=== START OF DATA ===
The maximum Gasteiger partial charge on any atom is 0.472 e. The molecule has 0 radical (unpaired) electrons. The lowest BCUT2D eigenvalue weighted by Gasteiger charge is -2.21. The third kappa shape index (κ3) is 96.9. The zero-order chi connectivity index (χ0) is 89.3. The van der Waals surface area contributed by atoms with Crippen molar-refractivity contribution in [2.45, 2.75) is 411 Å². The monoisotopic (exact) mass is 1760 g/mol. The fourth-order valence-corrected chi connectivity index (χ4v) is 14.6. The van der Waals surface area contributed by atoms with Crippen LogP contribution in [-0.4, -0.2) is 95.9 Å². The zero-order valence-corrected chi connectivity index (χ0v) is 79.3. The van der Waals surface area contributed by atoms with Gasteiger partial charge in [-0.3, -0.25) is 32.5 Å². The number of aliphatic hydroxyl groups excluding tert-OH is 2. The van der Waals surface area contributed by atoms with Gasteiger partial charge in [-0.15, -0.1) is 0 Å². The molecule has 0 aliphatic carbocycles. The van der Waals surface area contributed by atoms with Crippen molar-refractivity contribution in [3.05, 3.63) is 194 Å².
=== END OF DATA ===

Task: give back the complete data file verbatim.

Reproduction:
The maximum Gasteiger partial charge on any atom is 0.472 e. The molecule has 0 radical (unpaired) electrons. The lowest BCUT2D eigenvalue weighted by Gasteiger charge is -2.21. The third kappa shape index (κ3) is 96.9. The zero-order chi connectivity index (χ0) is 89.3. The van der Waals surface area contributed by atoms with Crippen molar-refractivity contribution in [2.45, 2.75) is 411 Å². The monoisotopic (exact) mass is 1760 g/mol. The fourth-order valence-corrected chi connectivity index (χ4v) is 14.6. The van der Waals surface area contributed by atoms with Crippen LogP contribution in [-0.4, -0.2) is 95.9 Å². The zero-order valence-corrected chi connectivity index (χ0v) is 79.3. The van der Waals surface area contributed by atoms with Gasteiger partial charge in [-0.3, -0.25) is 32.5 Å². The number of aliphatic hydroxyl groups excluding tert-OH is 2. The van der Waals surface area contributed by atoms with Gasteiger partial charge in [-0.15, -0.1) is 0 Å². The molecule has 0 aliphatic carbocycles. The van der Waals surface area contributed by atoms with Crippen molar-refractivity contribution in [3.05, 3.63) is 194 Å².